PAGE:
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Is a Joint Venture Right for You?

Is a Joint Venture Right for You?

(July 1, 2011)

In today’s economy, companies are increasingly looking at different business structures to bring new ideas, technology and products to the market. One common and constructive solution is a joint venture arrangement. In a joint venture, businesses or individuals combine their resources, expertise and skills for a specific project. It gives them the opportunity to collectively focus on a common goal, while diffusing the risk, liabilities and costs. The parties in a joint venture generally structure it by forming a separate entity for the new line of business or by entering into one or more contracts with each other and sometimes with outside parties.

Joint venture arrangements have many benefits to potential partners. The parties may each gain (1) supply and distribution opportunities that may not be accessible to such party independently, (2) entry to domestic and/or international markets that were otherwise unavailable, (3) a reduction in expenses and costs associated with such venture, and (4) access to assets of other party (i.e., intellectual property, licenses, manufacturing capabilities, etc.). For smaller companies, there are additional benefits such as a source of capital, improved credibility in the market, and the ability to compete with larger businesses.

As with any new arrangement, parties must weigh the benefits against the disadvantages of the business structure. The drawbacks to a joint venture arrangement generally relate to the partnership between the multiple businesses. Each company lacks total control over the new enterprise. Depending on the specific details of the business organization, there may be issues among the parties regarding each party’s flexibility and participation as well as each party’s commitment of time and resources to the project. There may be too much dependence on one party in the arrangement. These types of struggles lead to a somewhat high rate of failure for joint ventures.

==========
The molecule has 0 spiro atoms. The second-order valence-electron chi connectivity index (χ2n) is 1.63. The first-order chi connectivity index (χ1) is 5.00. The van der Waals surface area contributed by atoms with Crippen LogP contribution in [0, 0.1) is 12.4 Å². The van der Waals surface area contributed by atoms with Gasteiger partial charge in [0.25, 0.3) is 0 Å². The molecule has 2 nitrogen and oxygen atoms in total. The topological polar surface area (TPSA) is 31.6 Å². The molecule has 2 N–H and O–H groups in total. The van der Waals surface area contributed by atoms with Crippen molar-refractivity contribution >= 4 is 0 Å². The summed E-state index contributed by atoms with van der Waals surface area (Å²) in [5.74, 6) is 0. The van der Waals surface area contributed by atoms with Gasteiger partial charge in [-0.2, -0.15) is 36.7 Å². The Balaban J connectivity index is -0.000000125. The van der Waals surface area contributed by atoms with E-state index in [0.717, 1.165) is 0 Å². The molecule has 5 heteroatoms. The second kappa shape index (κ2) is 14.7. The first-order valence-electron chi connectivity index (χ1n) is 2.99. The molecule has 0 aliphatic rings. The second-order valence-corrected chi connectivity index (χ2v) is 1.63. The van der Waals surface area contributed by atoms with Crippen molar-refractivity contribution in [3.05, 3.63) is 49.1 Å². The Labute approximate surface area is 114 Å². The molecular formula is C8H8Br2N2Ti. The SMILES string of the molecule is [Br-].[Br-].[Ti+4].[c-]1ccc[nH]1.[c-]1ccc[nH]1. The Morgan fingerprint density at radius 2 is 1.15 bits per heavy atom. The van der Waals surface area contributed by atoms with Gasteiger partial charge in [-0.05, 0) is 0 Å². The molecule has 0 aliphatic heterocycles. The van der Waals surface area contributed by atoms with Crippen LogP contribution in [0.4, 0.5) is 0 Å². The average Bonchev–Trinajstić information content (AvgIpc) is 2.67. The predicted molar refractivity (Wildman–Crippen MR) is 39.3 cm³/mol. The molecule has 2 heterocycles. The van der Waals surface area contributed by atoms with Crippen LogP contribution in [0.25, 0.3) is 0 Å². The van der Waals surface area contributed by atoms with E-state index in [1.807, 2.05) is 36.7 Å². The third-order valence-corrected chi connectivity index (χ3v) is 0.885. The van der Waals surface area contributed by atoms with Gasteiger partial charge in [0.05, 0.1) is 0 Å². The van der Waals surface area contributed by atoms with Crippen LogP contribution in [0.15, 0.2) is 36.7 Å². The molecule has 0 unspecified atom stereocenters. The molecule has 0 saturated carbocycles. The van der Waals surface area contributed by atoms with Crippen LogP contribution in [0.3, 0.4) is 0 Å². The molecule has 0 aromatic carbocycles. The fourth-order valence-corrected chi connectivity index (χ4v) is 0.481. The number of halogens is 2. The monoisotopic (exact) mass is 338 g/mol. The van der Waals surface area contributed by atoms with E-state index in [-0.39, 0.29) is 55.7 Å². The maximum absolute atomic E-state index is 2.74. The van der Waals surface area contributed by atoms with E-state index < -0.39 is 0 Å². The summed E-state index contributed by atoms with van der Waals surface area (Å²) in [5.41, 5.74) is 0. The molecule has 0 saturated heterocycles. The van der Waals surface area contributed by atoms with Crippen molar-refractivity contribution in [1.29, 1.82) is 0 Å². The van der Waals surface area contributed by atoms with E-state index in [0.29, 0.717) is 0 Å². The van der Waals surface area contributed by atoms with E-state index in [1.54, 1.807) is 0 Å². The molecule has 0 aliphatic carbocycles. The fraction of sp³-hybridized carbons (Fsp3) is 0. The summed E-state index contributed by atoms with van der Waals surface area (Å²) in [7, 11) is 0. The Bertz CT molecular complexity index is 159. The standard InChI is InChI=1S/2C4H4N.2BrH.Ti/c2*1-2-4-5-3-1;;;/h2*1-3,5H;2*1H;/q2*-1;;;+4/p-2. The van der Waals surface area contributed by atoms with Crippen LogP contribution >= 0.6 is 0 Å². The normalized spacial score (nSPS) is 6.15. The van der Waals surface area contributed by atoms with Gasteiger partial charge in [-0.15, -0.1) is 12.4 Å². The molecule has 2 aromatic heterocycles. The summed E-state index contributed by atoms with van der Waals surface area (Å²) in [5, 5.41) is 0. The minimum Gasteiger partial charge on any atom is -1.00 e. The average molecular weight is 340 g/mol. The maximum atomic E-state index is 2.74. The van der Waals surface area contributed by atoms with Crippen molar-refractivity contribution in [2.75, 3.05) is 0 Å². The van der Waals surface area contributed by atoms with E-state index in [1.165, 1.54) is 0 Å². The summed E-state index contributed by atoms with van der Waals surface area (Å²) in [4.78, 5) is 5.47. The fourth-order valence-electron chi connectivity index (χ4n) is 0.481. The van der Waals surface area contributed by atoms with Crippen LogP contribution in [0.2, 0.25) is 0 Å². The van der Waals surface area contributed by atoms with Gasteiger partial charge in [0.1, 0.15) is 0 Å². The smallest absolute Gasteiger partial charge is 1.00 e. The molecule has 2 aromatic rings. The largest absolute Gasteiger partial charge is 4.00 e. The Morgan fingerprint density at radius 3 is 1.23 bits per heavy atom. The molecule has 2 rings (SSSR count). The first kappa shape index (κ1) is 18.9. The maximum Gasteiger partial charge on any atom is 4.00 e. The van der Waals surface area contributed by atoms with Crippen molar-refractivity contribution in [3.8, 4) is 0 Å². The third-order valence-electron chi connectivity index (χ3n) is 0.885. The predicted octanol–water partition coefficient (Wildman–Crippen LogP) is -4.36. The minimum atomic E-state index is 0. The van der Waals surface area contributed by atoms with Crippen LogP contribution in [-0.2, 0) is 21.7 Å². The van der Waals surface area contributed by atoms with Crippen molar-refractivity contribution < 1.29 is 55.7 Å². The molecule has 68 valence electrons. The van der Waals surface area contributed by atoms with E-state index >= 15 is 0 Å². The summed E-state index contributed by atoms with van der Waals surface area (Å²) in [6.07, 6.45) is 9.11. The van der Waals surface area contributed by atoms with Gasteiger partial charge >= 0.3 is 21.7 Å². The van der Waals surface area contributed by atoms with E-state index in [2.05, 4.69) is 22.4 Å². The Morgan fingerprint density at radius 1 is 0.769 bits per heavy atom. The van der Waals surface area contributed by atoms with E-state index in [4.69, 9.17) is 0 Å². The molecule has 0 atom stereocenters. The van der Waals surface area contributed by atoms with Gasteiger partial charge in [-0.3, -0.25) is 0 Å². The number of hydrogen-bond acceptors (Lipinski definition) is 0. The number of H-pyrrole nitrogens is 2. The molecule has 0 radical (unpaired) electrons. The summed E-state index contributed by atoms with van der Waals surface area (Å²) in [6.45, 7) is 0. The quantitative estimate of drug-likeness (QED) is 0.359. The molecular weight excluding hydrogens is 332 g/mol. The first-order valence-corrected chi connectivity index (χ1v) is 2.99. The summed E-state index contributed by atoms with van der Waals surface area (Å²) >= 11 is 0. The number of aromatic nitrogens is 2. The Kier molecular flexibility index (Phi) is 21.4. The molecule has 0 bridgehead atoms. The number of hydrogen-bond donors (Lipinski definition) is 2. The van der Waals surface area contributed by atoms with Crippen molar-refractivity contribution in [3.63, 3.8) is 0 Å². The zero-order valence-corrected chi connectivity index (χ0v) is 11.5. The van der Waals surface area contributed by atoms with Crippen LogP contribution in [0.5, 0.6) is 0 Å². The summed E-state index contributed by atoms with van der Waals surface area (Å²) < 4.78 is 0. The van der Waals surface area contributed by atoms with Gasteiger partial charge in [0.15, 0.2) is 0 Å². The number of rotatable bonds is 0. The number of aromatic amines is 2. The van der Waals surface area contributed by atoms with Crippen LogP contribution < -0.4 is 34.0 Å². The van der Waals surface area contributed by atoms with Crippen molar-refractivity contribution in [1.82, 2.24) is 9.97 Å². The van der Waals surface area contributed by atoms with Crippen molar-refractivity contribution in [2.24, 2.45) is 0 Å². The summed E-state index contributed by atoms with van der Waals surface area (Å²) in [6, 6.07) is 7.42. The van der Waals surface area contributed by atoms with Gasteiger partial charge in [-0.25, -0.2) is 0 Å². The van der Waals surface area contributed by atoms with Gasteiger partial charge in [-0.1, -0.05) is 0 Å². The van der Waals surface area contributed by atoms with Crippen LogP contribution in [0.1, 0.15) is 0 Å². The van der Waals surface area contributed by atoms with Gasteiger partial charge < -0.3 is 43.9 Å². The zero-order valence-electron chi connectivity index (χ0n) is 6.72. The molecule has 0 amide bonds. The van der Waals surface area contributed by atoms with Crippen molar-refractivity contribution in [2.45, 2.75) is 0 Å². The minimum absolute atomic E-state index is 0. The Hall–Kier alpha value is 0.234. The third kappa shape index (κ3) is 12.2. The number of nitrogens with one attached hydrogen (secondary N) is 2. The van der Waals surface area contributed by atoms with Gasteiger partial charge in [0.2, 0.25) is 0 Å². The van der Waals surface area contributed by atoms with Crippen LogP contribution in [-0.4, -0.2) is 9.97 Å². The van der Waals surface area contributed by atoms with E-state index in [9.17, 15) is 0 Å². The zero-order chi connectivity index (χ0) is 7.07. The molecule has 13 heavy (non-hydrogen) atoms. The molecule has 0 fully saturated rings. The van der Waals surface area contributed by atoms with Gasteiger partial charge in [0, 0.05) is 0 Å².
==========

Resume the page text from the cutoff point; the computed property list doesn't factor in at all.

As a first step in considering the benefits and disadvantages of a joint venture arrangement, potential partners should negotiate and execute a confidentiality or nondisclosure agreement with each other. This agreement will secure privacy and protection for the exchange of their confidential information during the due diligence phase and the negotiation of any joint venture agreement(s) between the parties. The parties should closely consider the objectives of each party, and whether their goals appropriately coordinate, and the requirements of the new business and each party’s abilities to meet those necessities.

Before negotiating a definitive joint venture agreement, the companies will generally conduct a mutual due diligence investigation, during which each company researches the business of the other company. The parties will typically exchange, among other items, corporate information, financial records, asset and liability information, and sales/marketing information. During its investigation, each company should closely consider the costs and benefits of entering into a business arrangement with the other party and what issues and concerns should be addressed in the business structure.

In forming the joint venture, most companies choose to form a separate entity for the arrangement rather than entering into one or more contracts. Even with the formation of a separate entity, the parties will most likely have additional contracts that address their involvement and participation in the new business (i.e., licensing, manufacturing, services, etc.). Through the formation of a joint venture entity, the parties can limit their liability and also detach the operations and assets of the new line of business from each party’s existing business.

A party may ultimately decide that a joint venture is not the best structure for developing its technology and concept. Other options for such company include merging or acquiring another company to meet its needs for the new line of business, proceeding independently with its existing resources, or entering into an independent contractor arrangement. Mergers and acquisitions can be costly, and, depending on the acquisition, a company may acquire more assets than it needs or raise regulatory concerns depending on the industries of the two businesses (i.e. antitrust). An independent contractor agreement is generally used for a specific business need and not the broader requirements of a new line of business.